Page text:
M2 4.2 inch mortar

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M2 4.2-Inch Mortar
Mortar-korea-19520505.jpg
A 4.2 inch mortar in Korea, 1952.
Type Mortar
Place of origin  United States
Service history
In service

1943–1951 (United States)

1943-Present (Other nations)
Used by U.S. Army
U.S. Marine Corps
Wars World War II
Korean War
Specifications
Weight 151 kg (332.89 lbs)
Barrel length overall: 1.22 m (4 ft)

Caliber 107 mm (4.2 in)
Rate of fire 5 rpm for 20 minutes
1 rpm indefinitely
Effective firing range 515 m (563.21 yds)
Maximum firing range 4,023 m (4,400 yds)
M2 4.2-Inch Mortars in action on Utah Beach, 1944
A crew of an M2 mortar fires on North Korean positions in 1953

The M2 4.2 inch Mortar was a U.S. rifled 4.2-inch (107-mm) mortar used during the Second World War and the Korean War. It entered service in 1943. It was nicknamed the "Goon Gun" (from its large bullet-shaped shells, monopod, and rifled bore - like a rifle for shooting Goons) or the "Four-Deuce" (from its bore size in inches).

History[edit]

The first 4.2-inch mortar in U.S. service was introduced in 1928 and was designated the M1 Chemical Mortar. Development began in 1924 from the British 4-inch (102 mm) Mk I smooth-bore mortar. The addition of rifling increased the caliber to 4.2-inch. The M1 fired chemical shells to a range of 2,195 meters. It was meant to fire smoke shells, as the postwar peace lobby opposed military spending on explosive or poison gas shells.

The M2 could be disassembled into a separate mortar tube (105 lbs. [47.72 kg.]), standard (53 lbs. [24.09 kg.]), and baseplate (175 lbs. [79.54 kg.]) to allow it to be carried by its crew.[1] The tube had a screw-in cap at the bottom that had a built-in fixed firing pin. The "standard" was a recoiling hydraulic monopod that could be adjusted for elevation. The baseplate had long handles on either side to make it easier to carry.

Upon the entry of the United States into World War II, the U.S. Army decided to develop a high explosive round for the mortar so that it could be used in a fragmentation role against enemy personnel. In order to extend the range to 2,926 meters, more propellant charge was used and parts of the mortar were strengthened. Eventually, the range of the mortar was extended to 4,023 meters. The modified mortar was redesignated the M2. The M2 was first used in the Sicilian Campaign, where some 35,000 rounds of ammunition were fired from the new weapon. Subsequently, the mortar proved to be an especially useful weapon in areas of rough terrain such as mountains and jungle, into which artillery pieces could not be moved. The M2 was gradually replaced in U.S. service from 1951 by the M30 mortar.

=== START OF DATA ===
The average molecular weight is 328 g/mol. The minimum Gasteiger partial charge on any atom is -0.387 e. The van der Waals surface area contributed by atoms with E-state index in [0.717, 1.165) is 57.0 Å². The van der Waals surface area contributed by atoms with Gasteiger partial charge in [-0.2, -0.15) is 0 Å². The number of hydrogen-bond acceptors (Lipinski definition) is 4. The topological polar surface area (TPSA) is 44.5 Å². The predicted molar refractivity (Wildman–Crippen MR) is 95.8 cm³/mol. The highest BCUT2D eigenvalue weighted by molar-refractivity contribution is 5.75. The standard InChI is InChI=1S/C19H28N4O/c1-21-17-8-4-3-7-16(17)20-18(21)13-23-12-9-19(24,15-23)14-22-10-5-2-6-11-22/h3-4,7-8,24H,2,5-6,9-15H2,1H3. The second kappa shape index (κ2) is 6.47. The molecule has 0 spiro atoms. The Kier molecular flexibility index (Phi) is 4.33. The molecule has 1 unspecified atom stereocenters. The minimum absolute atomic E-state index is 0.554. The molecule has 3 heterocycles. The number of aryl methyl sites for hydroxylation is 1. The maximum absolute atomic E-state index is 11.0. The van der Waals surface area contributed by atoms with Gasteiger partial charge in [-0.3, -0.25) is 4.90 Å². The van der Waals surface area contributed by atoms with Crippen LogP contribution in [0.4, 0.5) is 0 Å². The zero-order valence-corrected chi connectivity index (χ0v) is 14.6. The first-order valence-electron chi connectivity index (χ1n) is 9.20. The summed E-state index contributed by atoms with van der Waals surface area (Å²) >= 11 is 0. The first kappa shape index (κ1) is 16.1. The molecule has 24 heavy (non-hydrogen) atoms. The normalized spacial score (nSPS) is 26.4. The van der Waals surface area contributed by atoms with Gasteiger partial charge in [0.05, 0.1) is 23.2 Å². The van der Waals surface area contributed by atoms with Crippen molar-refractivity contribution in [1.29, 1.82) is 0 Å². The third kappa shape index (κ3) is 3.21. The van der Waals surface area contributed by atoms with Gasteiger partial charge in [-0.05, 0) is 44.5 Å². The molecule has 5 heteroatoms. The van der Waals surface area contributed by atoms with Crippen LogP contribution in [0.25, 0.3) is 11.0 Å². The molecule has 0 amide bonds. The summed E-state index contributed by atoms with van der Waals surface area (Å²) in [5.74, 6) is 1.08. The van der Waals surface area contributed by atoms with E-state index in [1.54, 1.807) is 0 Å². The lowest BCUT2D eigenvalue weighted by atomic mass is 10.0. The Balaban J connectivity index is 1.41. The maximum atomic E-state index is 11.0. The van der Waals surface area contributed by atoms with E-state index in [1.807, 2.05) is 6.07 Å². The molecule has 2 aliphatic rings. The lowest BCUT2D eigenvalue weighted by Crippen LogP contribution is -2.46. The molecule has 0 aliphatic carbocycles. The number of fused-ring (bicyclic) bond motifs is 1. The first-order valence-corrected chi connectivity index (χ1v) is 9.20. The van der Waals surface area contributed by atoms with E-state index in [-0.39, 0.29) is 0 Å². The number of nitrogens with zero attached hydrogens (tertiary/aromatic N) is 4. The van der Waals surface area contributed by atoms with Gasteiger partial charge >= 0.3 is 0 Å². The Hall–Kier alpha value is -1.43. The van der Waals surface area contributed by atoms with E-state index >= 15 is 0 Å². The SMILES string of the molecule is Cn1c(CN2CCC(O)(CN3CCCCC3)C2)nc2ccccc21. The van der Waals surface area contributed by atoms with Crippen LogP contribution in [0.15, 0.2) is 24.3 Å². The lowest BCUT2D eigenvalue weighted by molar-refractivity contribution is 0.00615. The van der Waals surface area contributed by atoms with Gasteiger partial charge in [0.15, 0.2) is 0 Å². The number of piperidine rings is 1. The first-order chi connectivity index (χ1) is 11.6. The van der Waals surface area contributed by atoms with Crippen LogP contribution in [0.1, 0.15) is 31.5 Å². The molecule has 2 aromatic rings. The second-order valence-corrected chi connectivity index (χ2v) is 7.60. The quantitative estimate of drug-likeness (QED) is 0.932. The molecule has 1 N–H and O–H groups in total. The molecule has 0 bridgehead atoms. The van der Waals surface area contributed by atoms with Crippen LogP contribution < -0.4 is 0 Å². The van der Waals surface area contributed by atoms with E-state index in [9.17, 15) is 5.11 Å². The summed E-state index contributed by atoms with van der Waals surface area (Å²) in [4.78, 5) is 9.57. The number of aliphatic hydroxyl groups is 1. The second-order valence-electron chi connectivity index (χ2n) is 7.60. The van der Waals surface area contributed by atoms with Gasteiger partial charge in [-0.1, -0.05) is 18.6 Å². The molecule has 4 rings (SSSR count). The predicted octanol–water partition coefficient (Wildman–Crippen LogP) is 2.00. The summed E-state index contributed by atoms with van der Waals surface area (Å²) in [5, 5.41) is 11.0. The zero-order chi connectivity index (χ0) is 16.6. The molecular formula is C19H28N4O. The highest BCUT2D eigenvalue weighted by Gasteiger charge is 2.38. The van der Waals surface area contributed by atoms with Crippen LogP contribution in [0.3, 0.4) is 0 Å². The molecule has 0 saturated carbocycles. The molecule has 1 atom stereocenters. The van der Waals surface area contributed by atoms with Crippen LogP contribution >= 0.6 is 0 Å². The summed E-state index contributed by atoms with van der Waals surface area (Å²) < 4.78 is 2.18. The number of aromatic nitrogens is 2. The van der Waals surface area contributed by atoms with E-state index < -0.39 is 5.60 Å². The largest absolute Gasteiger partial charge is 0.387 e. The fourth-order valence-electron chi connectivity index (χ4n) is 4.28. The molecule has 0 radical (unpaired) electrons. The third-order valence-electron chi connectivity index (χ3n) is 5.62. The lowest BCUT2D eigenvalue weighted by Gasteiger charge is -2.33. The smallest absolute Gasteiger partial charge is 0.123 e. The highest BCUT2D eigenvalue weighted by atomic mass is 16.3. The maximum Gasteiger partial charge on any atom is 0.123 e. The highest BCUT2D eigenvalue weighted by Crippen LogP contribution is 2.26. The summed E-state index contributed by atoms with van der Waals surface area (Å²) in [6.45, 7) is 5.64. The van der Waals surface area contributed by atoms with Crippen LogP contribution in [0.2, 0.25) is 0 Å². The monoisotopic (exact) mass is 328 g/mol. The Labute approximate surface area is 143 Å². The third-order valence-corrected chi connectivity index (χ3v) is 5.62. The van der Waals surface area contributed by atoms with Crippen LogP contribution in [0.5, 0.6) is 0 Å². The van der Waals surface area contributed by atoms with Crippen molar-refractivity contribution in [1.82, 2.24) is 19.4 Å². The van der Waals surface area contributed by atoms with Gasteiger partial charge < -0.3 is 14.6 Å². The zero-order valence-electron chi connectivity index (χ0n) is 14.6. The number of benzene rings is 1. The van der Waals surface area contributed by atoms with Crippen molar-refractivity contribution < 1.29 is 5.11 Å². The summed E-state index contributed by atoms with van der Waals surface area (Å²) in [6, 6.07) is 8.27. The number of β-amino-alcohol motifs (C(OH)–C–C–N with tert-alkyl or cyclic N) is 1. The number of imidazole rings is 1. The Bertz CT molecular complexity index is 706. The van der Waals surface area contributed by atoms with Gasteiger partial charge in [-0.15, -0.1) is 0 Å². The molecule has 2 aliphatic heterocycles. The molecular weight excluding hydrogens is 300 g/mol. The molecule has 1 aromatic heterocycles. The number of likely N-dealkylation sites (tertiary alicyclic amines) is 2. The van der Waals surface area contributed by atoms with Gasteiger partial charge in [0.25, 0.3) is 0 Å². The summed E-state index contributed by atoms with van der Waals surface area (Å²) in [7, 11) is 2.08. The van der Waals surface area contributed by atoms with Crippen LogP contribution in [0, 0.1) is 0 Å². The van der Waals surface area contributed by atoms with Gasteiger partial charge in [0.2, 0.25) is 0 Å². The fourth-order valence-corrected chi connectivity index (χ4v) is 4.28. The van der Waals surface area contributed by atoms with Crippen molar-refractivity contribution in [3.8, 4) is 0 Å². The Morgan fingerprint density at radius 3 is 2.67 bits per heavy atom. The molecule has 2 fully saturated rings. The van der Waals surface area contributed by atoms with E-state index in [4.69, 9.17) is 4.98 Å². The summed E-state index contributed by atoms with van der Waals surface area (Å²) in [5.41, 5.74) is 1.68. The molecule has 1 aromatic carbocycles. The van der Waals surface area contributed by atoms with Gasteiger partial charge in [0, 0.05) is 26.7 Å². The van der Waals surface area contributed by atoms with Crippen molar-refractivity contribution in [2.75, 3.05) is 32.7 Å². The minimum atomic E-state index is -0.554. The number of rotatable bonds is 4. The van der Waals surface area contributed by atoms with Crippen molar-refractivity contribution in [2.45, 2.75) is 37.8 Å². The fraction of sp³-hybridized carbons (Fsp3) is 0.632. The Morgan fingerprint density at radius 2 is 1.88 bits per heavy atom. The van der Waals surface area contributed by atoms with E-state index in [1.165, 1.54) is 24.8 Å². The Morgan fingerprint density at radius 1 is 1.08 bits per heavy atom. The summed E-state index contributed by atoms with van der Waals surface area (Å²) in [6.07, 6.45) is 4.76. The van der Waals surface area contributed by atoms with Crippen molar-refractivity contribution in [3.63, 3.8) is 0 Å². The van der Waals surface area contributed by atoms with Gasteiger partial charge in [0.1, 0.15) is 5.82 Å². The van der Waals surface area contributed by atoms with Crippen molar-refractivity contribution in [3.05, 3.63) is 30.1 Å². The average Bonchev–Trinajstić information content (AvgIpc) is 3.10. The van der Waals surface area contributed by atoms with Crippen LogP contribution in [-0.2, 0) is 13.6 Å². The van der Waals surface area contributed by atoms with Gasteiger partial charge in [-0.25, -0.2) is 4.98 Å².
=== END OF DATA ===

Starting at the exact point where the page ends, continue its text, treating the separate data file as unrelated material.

Starting in December 1942, the US Army experimented with self-propelled 4.2-inch mortar carriers. Two pilots vehicles based on the M3A1 halftrack were built, designated 4.2 inch Mortar Carriers T21 and T21E1. The program was cancelled in 1945.

Tactical organization[edit]

4.2-inch mortars were employed by Chemical mortar battalions. Each battalion was authorized forty-eight M2 4.2-inch mortars. In World War II, an infantry division was often supported by one or two chemical mortar companies with twelve mortars each. In the Korean War, an organic company of twelve 4.2-Inch mortars supported each infantry regiment.

Ammunition[edit]

The M2 uses ammunition that is unusual. It uses the barrel's rifling to stabilize it in flight (like a bullet) rather than using tailfins like most mortars. Such ammunition is called "spin-stabilized".[2]

The mortar's M3 high explosive (HE) shell packed 3.64 kilograms of explosive charge, placing it between the M1 105-mm HE shell (2.18 kilograms of charge) and M102 155-mm HE shell (6.88 kilograms of charge) in terms of blast effect. The mortar could also fire white phosphorus-based smoke shells and mustard gas shells. Chemical weapons were not used in these wars and the U.S. ended up with a large number of these shells, declaring over 450,000 of them in stockpile in 1997 when the Chemical Weapons Treaty came into force. Destruction efforts to eliminate this stockpile are continuing with a few of these aged shells occasionally found to be leaking.

Available ammunition
Type Model Weight, kg Filler Muzzle velocity, m/s Range, m
HE HE M3 Shell 11.11 TNT, 3.64 kg 256 4,023
Smoke WP M2 Shell 11.57 White phosphorus (WP) 250 3,932
Chemical H M2 Shell 13.00 HD, 2.7 kg, or
HT, 2.6 kg
256 4,460[3]

Use by other nations[edit]

The M2 was exported by the U.S. to other nations. As of 1984, nations using the M2 included Austria, Bolivia, Brazil, Cambodia, Colombia, Ethiopia, Greece, Guatemala, Japan (Japan Ground Self-Defense Force), Laos, Tunisia, and Paraguay.[4]

See also[edit]

Notes[edit]

  1. ^ http://www.rt66.com/~korteng/SmallArms/4pt2M2.htm Infantry Weapons of the KOREAN WAR Mortars: 4.2-inch M2 Mortar
  2. ^ http://www.fas.org/man/dod-101/sys/land/mortar_c.htm Federation of American Scientists: Mortar Cartridges
  3. ^ U.S. Army TM 43-0001-28, p. 4-84, April 1994.
  4. ^ Janes, pp. 918–926

References[edit]

External links[edit]